During a congressional hearing about potential reparations to descendants of slavery Wednesday, former NFL player and Fox News contributor Burgess Owens suggested that if anyone was responsible for paying reparations, it was the Democratic Party.
Owens opposes reparations overall, but he used his testimony to point out some historical aspects of the Democratic Party that he believes make them as, or more, responsible than anyone for paying for the sins of America's past.
"Let's point to the party that was part of slavery, KKK, Jim Crow, that has killed over 40 percent of our black babies, 20 million of them," Owens said. "State of California: 75 percent of our black boys can't pass a standard reading and writing test. A Democratic state. So yes, let's pay restitution. How about a Democratic Party pay for all the misery brought to my race and those — after we learn our history — who decide to stay there, they should pay also."
Owens pointed out that the panel testifying, regardless of their disagreements, was evidence that reparations were not necessary, and would send the wrong message to future generations.
"Look at this panel," Owens said. "Doesn't matter how we think. Doesn't matter our color. We have become successful in this country like no other because of this great opportunity to live the American dream. Let's not steal that from our kids by telling them they can't do it."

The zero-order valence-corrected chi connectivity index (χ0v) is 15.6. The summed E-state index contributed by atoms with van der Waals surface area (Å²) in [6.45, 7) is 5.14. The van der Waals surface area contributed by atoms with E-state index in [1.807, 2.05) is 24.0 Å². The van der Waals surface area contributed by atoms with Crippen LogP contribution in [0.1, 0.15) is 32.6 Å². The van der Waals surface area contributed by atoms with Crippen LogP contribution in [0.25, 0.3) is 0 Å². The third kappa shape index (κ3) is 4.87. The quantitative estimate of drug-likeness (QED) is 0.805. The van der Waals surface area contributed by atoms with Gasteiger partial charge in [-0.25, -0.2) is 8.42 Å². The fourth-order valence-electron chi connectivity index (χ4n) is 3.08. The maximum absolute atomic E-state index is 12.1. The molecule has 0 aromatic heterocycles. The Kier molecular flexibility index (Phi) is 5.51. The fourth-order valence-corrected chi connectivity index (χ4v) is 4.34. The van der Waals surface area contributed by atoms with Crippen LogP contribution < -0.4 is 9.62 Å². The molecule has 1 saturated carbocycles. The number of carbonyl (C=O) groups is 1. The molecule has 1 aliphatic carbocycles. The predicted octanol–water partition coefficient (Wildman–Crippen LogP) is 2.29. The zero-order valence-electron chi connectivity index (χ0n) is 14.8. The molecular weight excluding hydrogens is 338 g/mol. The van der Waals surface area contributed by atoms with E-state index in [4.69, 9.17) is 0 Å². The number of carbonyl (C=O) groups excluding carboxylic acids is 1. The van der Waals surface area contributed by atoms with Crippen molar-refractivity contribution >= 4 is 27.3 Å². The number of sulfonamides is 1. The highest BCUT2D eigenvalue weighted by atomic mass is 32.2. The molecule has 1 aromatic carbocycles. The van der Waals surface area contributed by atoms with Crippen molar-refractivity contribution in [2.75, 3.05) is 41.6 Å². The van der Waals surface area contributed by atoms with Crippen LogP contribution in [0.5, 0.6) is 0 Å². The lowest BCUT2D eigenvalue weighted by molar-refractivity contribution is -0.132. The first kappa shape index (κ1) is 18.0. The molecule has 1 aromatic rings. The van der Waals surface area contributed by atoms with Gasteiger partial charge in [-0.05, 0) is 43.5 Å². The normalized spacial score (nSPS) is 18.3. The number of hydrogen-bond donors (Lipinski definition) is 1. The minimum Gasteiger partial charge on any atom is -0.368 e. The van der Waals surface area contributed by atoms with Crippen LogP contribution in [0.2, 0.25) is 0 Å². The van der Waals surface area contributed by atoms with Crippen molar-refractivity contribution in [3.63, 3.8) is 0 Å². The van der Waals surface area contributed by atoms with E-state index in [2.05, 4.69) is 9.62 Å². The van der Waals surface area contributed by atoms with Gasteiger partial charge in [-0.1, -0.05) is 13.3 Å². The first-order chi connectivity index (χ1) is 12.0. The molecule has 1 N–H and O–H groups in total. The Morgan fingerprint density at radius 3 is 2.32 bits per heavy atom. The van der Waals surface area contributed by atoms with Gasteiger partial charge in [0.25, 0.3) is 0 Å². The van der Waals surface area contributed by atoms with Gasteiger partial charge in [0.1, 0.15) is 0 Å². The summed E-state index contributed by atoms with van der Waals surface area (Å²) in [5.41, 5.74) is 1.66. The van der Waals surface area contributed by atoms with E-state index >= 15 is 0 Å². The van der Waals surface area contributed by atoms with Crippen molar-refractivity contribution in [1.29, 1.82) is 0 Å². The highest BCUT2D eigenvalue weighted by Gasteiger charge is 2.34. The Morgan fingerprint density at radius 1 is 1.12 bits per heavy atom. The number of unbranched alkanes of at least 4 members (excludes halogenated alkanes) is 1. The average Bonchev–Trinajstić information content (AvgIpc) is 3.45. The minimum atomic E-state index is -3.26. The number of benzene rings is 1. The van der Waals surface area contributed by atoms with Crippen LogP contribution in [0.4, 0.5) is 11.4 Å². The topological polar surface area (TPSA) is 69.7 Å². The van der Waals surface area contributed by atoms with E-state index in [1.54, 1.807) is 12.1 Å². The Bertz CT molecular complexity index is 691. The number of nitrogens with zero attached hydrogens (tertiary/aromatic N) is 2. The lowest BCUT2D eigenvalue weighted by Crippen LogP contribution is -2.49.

Burgess Owens Says Democrats Should Pay Reparations youtu.be
The focus of the discussion was a bill authored by Rep. Sheila Jackson Lee (D-Texas) that would initiate a study of the issue of reparations and come up with proposals for "appropriate remedies" to slavery and discrimination from 1619 to the present.
Senate Majority Leader Mitch McConnell (R-Ky.) publicly opposed reparations in comments made Tuesday, saying he doesn't "think reparations for something that happened 150 years ago when none of us currently living are responsible is a good idea."
Author Ta-Nehisi Coates, one of the foremost advocates for reparations, responded to McConnell during his testimony Wednesday.
"For a century after the Civil War, black people were subjected to a relentless campaign of terror," Coates said. "A campaign that extended well into the lifetime of Majority Leader McConnell."